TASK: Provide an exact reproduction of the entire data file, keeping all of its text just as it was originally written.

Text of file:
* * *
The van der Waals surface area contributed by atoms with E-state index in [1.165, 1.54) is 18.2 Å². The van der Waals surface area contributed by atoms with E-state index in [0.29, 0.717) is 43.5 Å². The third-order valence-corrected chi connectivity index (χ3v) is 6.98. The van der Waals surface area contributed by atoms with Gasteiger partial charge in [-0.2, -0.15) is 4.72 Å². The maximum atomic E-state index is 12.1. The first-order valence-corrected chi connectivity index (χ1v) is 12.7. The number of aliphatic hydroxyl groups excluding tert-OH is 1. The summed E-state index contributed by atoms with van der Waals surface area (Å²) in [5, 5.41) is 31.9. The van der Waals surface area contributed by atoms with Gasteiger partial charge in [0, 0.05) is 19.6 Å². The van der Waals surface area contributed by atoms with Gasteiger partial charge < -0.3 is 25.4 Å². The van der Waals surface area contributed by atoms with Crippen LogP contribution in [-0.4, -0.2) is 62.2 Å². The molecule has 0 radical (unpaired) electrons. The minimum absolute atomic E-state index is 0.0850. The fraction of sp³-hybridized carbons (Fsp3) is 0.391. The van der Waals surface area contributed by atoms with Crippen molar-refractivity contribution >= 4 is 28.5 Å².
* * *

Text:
The van der Waals surface area contributed by atoms with E-state index in [1.165, 1.54) is 18.2 Å². The van der Waals surface area contributed by atoms with E-state index in [0.29, 0.717) is 43.5 Å². The third-order valence-corrected chi connectivity index (χ3v) is 6.98. The van der Waals surface area contributed by atoms with Gasteiger partial charge in [-0.2, -0.15) is 4.72 Å². The maximum atomic E-state index is 12.1. The first-order valence-corrected chi connectivity index (χ1v) is 12.7. The number of aliphatic hydroxyl groups excluding tert-OH is 1. The summed E-state index contributed by atoms with van der Waals surface area (Å²) in [5, 5.41) is 31.9. The van der Waals surface area contributed by atoms with Gasteiger partial charge in [0, 0.05) is 19.6 Å². The van der Waals surface area contributed by atoms with Gasteiger partial charge < -0.3 is 25.4 Å². The van der Waals surface area contributed by atoms with Crippen LogP contribution in [-0.4, -0.2) is 62.2 Å². The molecule has 0 radical (unpaired) electrons. The minimum absolute atomic E-state index is 0.0850. The fraction of sp³-hybridized carbons (Fsp3) is 0.391. The van der Waals surface area contributed by atoms with Crippen molar-refractivity contribution >= 4 is 28.5 Å².